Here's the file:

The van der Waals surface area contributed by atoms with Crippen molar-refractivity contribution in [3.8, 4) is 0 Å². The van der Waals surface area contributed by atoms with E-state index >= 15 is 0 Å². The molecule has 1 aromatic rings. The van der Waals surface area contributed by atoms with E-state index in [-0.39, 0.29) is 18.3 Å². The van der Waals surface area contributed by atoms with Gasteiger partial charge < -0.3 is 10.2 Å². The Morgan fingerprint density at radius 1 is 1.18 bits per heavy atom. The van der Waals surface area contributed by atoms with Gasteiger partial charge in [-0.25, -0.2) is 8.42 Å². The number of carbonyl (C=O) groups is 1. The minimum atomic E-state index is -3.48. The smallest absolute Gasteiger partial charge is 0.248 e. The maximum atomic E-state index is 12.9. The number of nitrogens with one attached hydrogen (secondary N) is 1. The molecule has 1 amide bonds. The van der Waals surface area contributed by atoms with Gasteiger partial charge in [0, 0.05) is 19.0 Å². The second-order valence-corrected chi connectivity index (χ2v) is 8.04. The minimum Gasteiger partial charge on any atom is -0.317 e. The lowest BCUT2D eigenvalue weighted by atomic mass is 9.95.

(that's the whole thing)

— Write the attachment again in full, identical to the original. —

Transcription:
The van der Waals surface area contributed by atoms with Crippen molar-refractivity contribution in [3.8, 4) is 0 Å². The van der Waals surface area contributed by atoms with E-state index >= 15 is 0 Å². The molecule has 1 aromatic rings. The van der Waals surface area contributed by atoms with E-state index in [-0.39, 0.29) is 18.3 Å². The van der Waals surface area contributed by atoms with Gasteiger partial charge < -0.3 is 10.2 Å². The Morgan fingerprint density at radius 1 is 1.18 bits per heavy atom. The van der Waals surface area contributed by atoms with Gasteiger partial charge in [-0.25, -0.2) is 8.42 Å². The number of carbonyl (C=O) groups is 1. The minimum atomic E-state index is -3.48. The smallest absolute Gasteiger partial charge is 0.248 e. The maximum atomic E-state index is 12.9. The number of nitrogens with one attached hydrogen (secondary N) is 1. The molecule has 1 amide bonds. The van der Waals surface area contributed by atoms with Gasteiger partial charge in [0, 0.05) is 19.0 Å². The second-order valence-corrected chi connectivity index (χ2v) is 8.04. The minimum Gasteiger partial charge on any atom is -0.317 e. The lowest BCUT2D eigenvalue weighted by atomic mass is 9.95.